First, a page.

DOST installs 72 weather monitoring systems in Region 12

GENERAL SANTOS CITY (MindaNews/15 April) — The Department of Science and Technology (DOST) has installed a total of 72 weather monitoring systems in various parts of Region 12 in the last three years.

Zenaida Hadji  Raof-Laidan, DOST Region 12 director, said Wednesday they completed last month the second phase of the project, which is part of its Project Nationwide Operational Assessment of Hazards or Project NOAH.

The initiative is the agency’s response to the call of President Benigno S. Aquino III for the implementation of “more accurate, integrated and responsive disaster prevention and mitigation system” in parts of the country.

Under the program, she said they were able to install 47 automated rain gauges, 16 water level monitoring systems (WLMS), four automated weather stations and six non-bridge WLMS.

“These were deployed in identified high-risk areas in the region to ensure the proper monitoring of weather changes and at the same time help communities prepare against possible weather-related disasters,” she said.

Laidan said the rain gauges were installed in South Cotabato (11), North Cotabato (18), Sultan Kudarat (11), and Sarangani (6).

The water level monitoring systems were installed in South Cotabato (5), North Cotabato (5), Sultan Kudarat (5) and Sarangani (1).

A weather station was put up in each of the following areas: South Cotabato, Sultan Kudarat, Sarangani and Cotabato City.

Three non-bridge WLMS were installed in this city, two in Makilala, North Cotabato and one in Polomolok, South Cotabato.

DOST-12 started the deployment of the devices in 2012 under the first phase of the nationwide initiative.

“These systems are now fully functioning and provide real-time weather monitoring data,” Laidan said.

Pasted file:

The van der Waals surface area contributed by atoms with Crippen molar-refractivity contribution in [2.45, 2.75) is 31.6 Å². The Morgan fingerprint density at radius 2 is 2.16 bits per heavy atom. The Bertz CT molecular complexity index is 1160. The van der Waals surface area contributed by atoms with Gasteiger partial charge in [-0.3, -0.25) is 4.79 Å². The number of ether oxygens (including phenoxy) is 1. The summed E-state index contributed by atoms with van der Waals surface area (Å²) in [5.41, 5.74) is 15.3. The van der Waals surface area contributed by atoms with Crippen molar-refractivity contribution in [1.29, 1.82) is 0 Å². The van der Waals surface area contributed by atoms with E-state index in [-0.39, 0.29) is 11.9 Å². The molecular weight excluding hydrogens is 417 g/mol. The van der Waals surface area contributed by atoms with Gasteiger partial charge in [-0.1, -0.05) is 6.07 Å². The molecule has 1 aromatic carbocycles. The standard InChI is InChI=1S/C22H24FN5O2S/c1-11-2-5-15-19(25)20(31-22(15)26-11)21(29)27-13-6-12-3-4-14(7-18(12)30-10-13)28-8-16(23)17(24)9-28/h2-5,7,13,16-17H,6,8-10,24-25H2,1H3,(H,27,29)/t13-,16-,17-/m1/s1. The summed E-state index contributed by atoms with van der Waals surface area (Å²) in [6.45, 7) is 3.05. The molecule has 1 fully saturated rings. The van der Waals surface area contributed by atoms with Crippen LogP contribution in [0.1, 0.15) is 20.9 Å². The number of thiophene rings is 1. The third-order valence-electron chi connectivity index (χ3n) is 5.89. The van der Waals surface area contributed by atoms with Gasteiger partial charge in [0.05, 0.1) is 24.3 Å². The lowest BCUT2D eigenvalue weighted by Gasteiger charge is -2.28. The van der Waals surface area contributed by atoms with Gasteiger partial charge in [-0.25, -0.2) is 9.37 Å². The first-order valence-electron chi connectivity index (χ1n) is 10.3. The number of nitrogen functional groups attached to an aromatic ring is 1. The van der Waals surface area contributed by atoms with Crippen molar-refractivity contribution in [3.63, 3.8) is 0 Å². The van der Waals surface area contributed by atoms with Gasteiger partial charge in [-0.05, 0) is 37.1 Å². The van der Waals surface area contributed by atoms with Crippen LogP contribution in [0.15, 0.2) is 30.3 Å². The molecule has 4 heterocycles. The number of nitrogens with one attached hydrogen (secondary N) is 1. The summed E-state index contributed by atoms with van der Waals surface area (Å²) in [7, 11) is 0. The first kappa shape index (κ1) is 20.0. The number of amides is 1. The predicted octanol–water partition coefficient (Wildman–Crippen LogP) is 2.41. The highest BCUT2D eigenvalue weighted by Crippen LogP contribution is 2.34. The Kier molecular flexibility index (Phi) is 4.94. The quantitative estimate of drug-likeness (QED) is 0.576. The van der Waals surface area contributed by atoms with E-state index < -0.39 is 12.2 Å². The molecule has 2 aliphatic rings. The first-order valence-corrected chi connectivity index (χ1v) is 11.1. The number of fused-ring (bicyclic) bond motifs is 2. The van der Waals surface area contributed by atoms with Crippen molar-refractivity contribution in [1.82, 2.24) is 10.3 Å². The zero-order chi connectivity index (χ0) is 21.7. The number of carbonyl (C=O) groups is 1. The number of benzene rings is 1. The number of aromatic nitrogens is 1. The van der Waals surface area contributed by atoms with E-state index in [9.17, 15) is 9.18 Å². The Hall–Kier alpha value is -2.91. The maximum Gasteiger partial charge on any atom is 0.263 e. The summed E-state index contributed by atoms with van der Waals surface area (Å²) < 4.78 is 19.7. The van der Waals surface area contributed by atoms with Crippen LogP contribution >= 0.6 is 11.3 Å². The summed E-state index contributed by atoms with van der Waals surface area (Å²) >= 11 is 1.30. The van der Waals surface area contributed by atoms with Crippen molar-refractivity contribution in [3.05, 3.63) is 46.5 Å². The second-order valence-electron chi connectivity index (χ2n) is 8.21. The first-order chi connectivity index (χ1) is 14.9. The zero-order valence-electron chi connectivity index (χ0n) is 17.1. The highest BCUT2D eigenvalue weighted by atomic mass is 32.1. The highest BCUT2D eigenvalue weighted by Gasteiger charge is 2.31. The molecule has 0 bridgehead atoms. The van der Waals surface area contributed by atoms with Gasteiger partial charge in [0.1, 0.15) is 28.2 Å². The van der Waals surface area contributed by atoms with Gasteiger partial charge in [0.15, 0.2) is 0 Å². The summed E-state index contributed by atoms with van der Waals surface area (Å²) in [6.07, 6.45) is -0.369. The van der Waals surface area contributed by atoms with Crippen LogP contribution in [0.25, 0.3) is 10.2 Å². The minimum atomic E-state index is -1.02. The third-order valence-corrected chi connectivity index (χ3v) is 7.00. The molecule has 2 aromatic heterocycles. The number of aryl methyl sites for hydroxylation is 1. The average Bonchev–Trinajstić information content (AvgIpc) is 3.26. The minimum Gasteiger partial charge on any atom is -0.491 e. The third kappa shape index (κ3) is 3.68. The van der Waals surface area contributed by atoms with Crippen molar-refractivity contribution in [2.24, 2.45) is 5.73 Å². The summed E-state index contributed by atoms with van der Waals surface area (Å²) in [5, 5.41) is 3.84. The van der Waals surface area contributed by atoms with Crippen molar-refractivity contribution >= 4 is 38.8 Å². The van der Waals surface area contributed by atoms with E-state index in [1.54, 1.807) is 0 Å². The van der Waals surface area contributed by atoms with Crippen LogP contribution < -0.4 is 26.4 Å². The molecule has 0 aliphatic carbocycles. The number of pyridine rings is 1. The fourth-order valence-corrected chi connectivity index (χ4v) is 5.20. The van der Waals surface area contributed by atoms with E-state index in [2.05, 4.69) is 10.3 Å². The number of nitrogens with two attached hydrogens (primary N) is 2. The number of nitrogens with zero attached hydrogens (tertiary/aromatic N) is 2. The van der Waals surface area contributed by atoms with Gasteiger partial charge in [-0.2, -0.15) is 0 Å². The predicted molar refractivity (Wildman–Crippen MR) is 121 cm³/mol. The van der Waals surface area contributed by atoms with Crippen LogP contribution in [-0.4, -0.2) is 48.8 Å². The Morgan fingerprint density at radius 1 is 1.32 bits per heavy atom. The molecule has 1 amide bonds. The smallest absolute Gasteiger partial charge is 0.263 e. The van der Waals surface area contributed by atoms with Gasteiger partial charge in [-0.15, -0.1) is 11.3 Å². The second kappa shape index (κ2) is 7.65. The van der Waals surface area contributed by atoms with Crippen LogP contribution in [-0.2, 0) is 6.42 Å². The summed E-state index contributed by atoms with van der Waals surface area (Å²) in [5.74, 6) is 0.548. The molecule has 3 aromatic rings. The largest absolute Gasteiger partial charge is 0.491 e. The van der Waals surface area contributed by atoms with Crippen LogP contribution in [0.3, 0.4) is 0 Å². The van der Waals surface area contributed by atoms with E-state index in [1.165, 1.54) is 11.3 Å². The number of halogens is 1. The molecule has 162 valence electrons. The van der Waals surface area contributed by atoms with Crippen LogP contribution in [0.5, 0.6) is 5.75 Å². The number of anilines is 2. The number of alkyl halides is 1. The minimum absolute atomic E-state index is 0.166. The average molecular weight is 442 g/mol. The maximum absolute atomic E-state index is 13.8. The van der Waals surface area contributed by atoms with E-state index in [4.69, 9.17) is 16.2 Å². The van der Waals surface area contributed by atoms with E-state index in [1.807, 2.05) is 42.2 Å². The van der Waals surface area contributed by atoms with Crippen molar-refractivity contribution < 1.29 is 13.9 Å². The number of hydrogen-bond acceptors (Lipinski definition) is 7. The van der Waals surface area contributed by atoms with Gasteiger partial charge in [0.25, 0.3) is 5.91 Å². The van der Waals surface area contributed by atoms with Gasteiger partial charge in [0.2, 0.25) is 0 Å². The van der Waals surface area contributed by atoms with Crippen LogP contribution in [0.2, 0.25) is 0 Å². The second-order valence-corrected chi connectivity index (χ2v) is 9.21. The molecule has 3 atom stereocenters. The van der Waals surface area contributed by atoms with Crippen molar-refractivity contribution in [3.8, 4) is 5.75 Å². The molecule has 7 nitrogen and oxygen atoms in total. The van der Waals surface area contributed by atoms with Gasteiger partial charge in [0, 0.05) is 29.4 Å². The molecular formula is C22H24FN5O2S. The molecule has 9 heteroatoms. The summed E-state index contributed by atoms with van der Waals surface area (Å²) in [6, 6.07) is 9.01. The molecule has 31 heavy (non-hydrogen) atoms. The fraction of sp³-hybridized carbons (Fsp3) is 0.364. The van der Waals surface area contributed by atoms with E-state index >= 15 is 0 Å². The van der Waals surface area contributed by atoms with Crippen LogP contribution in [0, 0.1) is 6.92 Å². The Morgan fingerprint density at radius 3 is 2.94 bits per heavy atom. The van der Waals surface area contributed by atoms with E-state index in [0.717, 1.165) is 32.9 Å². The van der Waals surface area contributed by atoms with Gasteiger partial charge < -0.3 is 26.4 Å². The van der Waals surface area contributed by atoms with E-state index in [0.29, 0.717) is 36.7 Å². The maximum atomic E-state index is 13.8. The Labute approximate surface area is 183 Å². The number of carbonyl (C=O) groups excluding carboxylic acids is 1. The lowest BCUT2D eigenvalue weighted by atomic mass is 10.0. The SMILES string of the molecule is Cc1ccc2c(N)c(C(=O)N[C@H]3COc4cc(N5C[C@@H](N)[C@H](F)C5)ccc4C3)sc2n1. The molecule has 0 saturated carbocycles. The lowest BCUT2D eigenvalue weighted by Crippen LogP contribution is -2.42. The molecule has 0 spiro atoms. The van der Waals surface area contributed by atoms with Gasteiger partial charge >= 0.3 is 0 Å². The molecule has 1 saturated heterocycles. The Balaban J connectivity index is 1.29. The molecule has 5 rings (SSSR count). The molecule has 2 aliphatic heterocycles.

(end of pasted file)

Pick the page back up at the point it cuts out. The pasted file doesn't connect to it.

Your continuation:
A DOST-12 briefer described the automated weather station as a “modern weather tracking device that can do remote meteorological measurements and send data on real-time basis.”

It said each station is equipped with sensors capable of measuring weather parameters, wind speed and directions, air temperature, air humidity, air pressure as well as rain volume, duration and intensity.

The agency said the rain gauges were developed to gather and record the amount of rainfall over a set period of time.

“Weather and rainfall data are sent wirelessly through a cellular network as a short message system or text message. Each station is equipped with the data-logger platform GSM Data Acquisition Terminal (GDAT), which serves as a mini-computer or brain that intelligently controls all the functions and data communications of the station,” it said.

The GDAT technology was developed by the DOST’s Advanced Science and Technology Institute.

The WLMS features sensors that are installed in rivers and bridges to monitor how fast the water level rises during rains.

“The deployment of these modern weather tracking equipment would eliminate subjective weather forecasting. It would facilitate real-time monitoring of weather disturbances and eventually help keep our communities alert to possible calamities brought about by heavy rains and typhoons,” Laidan said.

The official said the program does not end up with the deployment of the monitoring systems.

“We will conduct periodic monitoring, maintenance and evaluation to sustain the performance of the stations,” she added. (MindaNews)